Similarly, Fred Hiatt, the editorial page editor of the Washington Post, wrote “Obama’s Troubling Counterterrorism Allies: Dictators”. Hiatt detailed Obama’s alarming embrace of Syria’s Bashar-Al-Assad, Egypt’s President Abdel Fattah Al-Sisi, Bahrain’s King Hamad bin Isa Al Kahlifa, and Uzbekistan’s Islam Karimov. Hiatt calls Al-Assad the “bloodiest butcher of this young century”.
He goes on to say that Al-Sisi has “killed and imprisoned opponents with a brazenness Hosni Mubarak never dreamed of,” that when Al Kahlifa “cracks down on peaceful dissidents, the United States barely notices”, and that Karimov “presides over a closed society of prison camps and forced labor.”
As for being “hospitable to refugees and immigrants”, as Pavlovitz asserts, that has been anything but true of Obama with the exception of his recent welcome of Syrian refugees. Obama supports further militarizing the United States / Mexico border which was militarized to prohibit Mexicans and others displaced by the North American Free Trade Agreement [NAFTA] from coming to the US. Militarization has taken a minimum of 6,000 migrants’ lives.
Obama has earned the derogatory nickname “Deporter in Chief” among Latinos because under him deportations sky-rocketed, ripping some 2.5 million people from their families. Deportations have left over 5,000 children stranded in foster care and forced other US citizens into exile to be with their deported husband or father. He has deported asylum-seeking Central Americans which has cost 83 their lives, according to London’s newspaper, The Guardian. And, according to the Washington Post, his administration failed to protect thousands of other Central American children, placing them in the hands of human traffickers or abusive caretakers in the U. S.
As for Pavlovitz’s claim that Obama has “called out corporate lobbyists and big business special interests” one needs only to look at his support for free trade agreements [FTAs] to know that is inaccurate. He signed FTAs with Colombia, Panama, and South Korea and has been negotiating vigorously for the Trans-Pacific Partnership [TPP]. As I demonstrated in my film, The Second Cooler, NAFTA not only pushed some 2 million Mexican peasants off their lands and into migration, it allowed good-paying jobs in the United States to be sent overseas. Displacement of peoples is inherent to FTAs which push people off their lands and out of their jobs in order to fulfill the goal of “opening up markets.”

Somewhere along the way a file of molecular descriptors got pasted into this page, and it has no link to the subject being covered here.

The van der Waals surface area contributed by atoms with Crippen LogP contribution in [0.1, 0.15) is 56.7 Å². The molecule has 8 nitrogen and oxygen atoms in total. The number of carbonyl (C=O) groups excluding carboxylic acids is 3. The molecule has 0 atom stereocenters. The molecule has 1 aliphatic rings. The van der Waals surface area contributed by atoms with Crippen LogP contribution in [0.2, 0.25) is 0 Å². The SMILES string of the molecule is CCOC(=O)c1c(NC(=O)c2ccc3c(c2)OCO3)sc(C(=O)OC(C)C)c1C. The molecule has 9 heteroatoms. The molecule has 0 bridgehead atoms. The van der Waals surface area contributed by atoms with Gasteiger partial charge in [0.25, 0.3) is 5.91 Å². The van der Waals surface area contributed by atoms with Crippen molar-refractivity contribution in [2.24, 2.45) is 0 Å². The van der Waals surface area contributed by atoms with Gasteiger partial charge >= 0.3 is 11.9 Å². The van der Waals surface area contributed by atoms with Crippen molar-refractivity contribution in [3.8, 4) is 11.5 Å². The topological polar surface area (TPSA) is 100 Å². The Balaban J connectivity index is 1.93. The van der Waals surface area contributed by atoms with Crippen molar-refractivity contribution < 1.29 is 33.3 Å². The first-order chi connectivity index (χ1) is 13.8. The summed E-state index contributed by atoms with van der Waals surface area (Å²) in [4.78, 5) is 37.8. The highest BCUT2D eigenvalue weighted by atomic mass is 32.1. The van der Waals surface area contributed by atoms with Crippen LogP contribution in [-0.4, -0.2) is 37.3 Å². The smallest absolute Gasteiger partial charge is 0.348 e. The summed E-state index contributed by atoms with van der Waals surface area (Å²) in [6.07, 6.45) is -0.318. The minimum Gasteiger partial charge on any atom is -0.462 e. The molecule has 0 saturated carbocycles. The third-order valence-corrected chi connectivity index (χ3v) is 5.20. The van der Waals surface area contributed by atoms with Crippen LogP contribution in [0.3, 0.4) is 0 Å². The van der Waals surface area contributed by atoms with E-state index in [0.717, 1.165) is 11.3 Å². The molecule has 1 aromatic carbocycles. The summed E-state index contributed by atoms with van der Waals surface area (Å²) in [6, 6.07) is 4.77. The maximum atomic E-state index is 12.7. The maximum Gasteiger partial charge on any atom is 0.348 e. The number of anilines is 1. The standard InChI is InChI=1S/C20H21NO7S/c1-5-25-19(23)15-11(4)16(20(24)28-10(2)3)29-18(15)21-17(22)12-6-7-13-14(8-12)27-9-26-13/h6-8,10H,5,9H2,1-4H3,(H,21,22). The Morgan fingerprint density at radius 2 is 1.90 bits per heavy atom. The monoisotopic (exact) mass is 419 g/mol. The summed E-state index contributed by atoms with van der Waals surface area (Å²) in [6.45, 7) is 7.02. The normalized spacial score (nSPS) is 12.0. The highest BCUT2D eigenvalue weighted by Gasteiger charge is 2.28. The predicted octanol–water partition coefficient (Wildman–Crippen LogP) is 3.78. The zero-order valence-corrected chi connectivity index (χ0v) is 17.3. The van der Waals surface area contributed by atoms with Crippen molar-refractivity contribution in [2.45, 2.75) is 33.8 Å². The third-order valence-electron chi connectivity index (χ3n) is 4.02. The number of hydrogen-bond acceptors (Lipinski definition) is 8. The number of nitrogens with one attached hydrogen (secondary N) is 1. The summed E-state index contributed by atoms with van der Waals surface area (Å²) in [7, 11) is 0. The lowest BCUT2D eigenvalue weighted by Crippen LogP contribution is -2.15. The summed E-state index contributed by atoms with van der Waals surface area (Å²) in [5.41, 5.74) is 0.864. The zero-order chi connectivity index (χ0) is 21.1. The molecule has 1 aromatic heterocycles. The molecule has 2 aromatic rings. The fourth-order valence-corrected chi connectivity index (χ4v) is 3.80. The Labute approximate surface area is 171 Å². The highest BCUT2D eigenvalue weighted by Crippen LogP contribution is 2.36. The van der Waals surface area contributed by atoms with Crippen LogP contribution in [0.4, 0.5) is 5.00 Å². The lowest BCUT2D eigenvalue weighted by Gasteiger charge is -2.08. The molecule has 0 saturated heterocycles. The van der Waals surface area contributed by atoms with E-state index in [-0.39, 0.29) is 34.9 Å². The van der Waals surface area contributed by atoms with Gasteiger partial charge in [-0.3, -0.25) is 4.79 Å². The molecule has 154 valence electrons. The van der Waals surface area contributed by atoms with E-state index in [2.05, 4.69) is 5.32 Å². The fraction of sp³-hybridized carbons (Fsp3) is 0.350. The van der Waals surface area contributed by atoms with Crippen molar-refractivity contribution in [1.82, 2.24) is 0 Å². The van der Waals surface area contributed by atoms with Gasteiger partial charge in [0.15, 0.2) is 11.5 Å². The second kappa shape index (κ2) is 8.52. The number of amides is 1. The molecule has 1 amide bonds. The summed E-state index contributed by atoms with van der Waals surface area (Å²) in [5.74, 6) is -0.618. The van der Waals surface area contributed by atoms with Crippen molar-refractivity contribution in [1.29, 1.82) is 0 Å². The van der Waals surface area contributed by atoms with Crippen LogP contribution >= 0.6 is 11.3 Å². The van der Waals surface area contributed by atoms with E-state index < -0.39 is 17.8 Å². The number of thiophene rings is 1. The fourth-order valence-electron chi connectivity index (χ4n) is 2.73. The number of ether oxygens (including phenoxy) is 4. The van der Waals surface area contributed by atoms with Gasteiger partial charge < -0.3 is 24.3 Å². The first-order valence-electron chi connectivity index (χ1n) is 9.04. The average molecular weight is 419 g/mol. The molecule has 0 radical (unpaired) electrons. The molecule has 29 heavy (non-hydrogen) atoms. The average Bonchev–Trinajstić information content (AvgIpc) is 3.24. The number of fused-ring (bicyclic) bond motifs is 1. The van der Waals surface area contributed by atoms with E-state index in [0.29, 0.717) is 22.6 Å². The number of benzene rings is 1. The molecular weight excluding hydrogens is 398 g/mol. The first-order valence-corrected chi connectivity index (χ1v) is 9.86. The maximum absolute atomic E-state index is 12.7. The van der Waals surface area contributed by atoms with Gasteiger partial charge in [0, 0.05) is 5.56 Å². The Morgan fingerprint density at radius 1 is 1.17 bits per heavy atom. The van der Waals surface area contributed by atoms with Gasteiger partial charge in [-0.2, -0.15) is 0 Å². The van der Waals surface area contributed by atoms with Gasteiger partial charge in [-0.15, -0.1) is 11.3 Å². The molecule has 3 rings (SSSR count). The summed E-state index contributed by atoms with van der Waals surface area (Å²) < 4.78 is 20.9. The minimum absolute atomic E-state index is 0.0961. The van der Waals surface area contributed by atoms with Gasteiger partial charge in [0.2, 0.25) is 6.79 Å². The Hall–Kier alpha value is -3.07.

Economic researchers with Tufts University’s Global Development and Environment Institute have projected that the TPP would likely lead to the loss of 448,000 US jobs and cause labor’s share of income to decline by 1.3%. This necessarily would increase the gap between rich and poor and widen inequality. The researchers found that while the US job market will suffer the most, the TPP would lead to 771,000 job losses over the next 10 years in the member nations.
FTAs, however, are about more than opening up markets, displacement of peoples, and the offshoring of good paying jobs. Lori Wallach, Director of Public Citizen’s Global Trade Watch, has called trade deals “backdoor financial deregulation,” a “power tool to demolish financial stability policies,” and part of the establishment of an “investor-state” system. She concludes that the TPP and other FTAs are mainly about “new rights for corporations and new constraints on governments’ non-trade regulatory policy space”.
Gretchen Morgenson, a Pulitzer Prize winning journalist who writes about markets for the New York Times, voiced similar concerns. She wrote that “trade agreements might well be read as an invitation to fight financial regulation”. She points out that Ecuador in 2011 asked that World Trade Organization to allow it to preserve its ability to create regulations to ensure “the integrity and stability of the financial system”. But the proposal was rejected by trade representatives in the U. S., the European Union, and Canada.
You don’t have to have a Ph.D. in economics to surmise that it is the middle class that suffers the most from these deals.
Christian pastors and bloggers have the right to endorse or support any candidate and any president they wish, but Russell Moore and I agree on this: when Christian leaders compare the president or a presidential hopeful to Christ, they must backup their claims with facts. We may disagree on which facts are or are not critical, but they must be backed up. Other people’s lives are hanging in the balance.